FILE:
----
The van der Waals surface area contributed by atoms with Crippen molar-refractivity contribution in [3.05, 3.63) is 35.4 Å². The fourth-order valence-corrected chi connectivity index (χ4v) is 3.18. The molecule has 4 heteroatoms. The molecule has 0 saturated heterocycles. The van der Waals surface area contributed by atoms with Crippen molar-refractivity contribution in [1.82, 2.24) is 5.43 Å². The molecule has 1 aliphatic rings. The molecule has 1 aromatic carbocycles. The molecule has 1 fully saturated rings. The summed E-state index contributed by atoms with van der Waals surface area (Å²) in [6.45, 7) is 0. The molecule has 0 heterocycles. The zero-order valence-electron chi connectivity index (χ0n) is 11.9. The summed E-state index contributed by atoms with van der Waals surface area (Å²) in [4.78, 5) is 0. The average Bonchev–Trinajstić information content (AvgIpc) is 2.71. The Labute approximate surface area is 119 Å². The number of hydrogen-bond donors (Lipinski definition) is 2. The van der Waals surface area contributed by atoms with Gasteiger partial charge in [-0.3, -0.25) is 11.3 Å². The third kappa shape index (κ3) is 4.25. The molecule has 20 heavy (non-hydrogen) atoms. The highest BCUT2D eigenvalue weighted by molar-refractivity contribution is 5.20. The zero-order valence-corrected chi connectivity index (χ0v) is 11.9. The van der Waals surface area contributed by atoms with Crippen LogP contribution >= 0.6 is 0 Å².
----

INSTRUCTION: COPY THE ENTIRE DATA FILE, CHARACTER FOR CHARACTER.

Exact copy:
The van der Waals surface area contributed by atoms with Crippen molar-refractivity contribution in [3.05, 3.63) is 35.4 Å². The fourth-order valence-corrected chi connectivity index (χ4v) is 3.18. The molecule has 4 heteroatoms. The molecule has 0 saturated heterocycles. The van der Waals surface area contributed by atoms with Crippen molar-refractivity contribution in [1.82, 2.24) is 5.43 Å². The molecule has 1 aliphatic rings. The molecule has 1 aromatic carbocycles. The molecule has 1 fully saturated rings. The summed E-state index contributed by atoms with van der Waals surface area (Å²) in [6.45, 7) is 0. The molecule has 0 heterocycles. The zero-order valence-electron chi connectivity index (χ0n) is 11.9. The summed E-state index contributed by atoms with van der Waals surface area (Å²) in [4.78, 5) is 0. The average Bonchev–Trinajstić information content (AvgIpc) is 2.71. The Labute approximate surface area is 119 Å². The number of hydrogen-bond donors (Lipinski definition) is 2. The van der Waals surface area contributed by atoms with Gasteiger partial charge in [-0.3, -0.25) is 11.3 Å². The third kappa shape index (κ3) is 4.25. The molecule has 20 heavy (non-hydrogen) atoms. The highest BCUT2D eigenvalue weighted by molar-refractivity contribution is 5.20. The zero-order valence-corrected chi connectivity index (χ0v) is 11.9. The van der Waals surface area contributed by atoms with Crippen LogP contribution >= 0.6 is 0 Å².